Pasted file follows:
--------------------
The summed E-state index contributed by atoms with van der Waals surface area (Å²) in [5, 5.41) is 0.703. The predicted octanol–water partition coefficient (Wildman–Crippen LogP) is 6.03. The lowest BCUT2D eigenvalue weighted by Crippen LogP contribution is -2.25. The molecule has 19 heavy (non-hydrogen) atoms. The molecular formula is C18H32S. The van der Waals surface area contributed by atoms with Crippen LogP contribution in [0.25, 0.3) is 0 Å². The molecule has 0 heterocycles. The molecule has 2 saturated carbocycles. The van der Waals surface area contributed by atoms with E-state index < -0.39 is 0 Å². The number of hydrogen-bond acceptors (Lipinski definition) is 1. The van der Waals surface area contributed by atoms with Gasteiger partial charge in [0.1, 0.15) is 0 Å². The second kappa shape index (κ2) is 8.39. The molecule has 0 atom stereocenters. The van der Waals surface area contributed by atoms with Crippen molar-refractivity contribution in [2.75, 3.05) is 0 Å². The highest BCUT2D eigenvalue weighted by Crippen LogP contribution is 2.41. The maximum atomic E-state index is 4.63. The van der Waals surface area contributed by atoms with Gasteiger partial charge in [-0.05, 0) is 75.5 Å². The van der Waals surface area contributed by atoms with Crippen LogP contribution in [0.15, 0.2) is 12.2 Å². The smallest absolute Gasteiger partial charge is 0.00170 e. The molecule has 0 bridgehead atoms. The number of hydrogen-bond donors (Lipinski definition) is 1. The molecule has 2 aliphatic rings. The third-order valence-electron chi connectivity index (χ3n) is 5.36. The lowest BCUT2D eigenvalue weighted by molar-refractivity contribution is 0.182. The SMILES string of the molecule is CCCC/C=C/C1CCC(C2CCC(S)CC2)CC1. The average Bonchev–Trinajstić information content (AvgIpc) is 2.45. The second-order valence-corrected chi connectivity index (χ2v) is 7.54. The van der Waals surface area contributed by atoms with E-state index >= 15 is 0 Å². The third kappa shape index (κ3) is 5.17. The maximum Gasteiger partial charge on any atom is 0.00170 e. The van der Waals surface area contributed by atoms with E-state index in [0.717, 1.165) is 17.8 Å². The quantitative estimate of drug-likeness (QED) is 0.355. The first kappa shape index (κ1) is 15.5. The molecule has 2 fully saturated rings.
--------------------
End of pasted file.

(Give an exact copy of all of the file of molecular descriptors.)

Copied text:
The summed E-state index contributed by atoms with van der Waals surface area (Å²) in [5, 5.41) is 0.703. The predicted octanol–water partition coefficient (Wildman–Crippen LogP) is 6.03. The lowest BCUT2D eigenvalue weighted by Crippen LogP contribution is -2.25. The molecule has 19 heavy (non-hydrogen) atoms. The molecular formula is C18H32S. The van der Waals surface area contributed by atoms with Crippen LogP contribution in [0.25, 0.3) is 0 Å². The molecule has 0 heterocycles. The molecule has 2 saturated carbocycles. The van der Waals surface area contributed by atoms with E-state index < -0.39 is 0 Å². The number of hydrogen-bond acceptors (Lipinski definition) is 1. The van der Waals surface area contributed by atoms with Gasteiger partial charge in [0.1, 0.15) is 0 Å². The second kappa shape index (κ2) is 8.39. The molecule has 0 atom stereocenters. The van der Waals surface area contributed by atoms with Crippen molar-refractivity contribution in [2.75, 3.05) is 0 Å². The highest BCUT2D eigenvalue weighted by Crippen LogP contribution is 2.41. The maximum atomic E-state index is 4.63. The van der Waals surface area contributed by atoms with Gasteiger partial charge in [-0.05, 0) is 75.5 Å². The van der Waals surface area contributed by atoms with Crippen LogP contribution in [0.15, 0.2) is 12.2 Å². The smallest absolute Gasteiger partial charge is 0.00170 e. The molecule has 0 bridgehead atoms. The number of hydrogen-bond donors (Lipinski definition) is 1. The molecule has 2 aliphatic rings. The third-order valence-electron chi connectivity index (χ3n) is 5.36. The lowest BCUT2D eigenvalue weighted by molar-refractivity contribution is 0.182. The SMILES string of the molecule is CCCC/C=C/C1CCC(C2CCC(S)CC2)CC1. The average Bonchev–Trinajstić information content (AvgIpc) is 2.45. The second-order valence-corrected chi connectivity index (χ2v) is 7.54. The van der Waals surface area contributed by atoms with E-state index >= 15 is 0 Å². The third kappa shape index (κ3) is 5.17. The maximum Gasteiger partial charge on any atom is 0.00170 e. The van der Waals surface area contributed by atoms with E-state index in [0.717, 1.165) is 17.8 Å². The quantitative estimate of drug-likeness (QED) is 0.355. The first kappa shape index (κ1) is 15.5. The molecule has 2 fully saturated rings.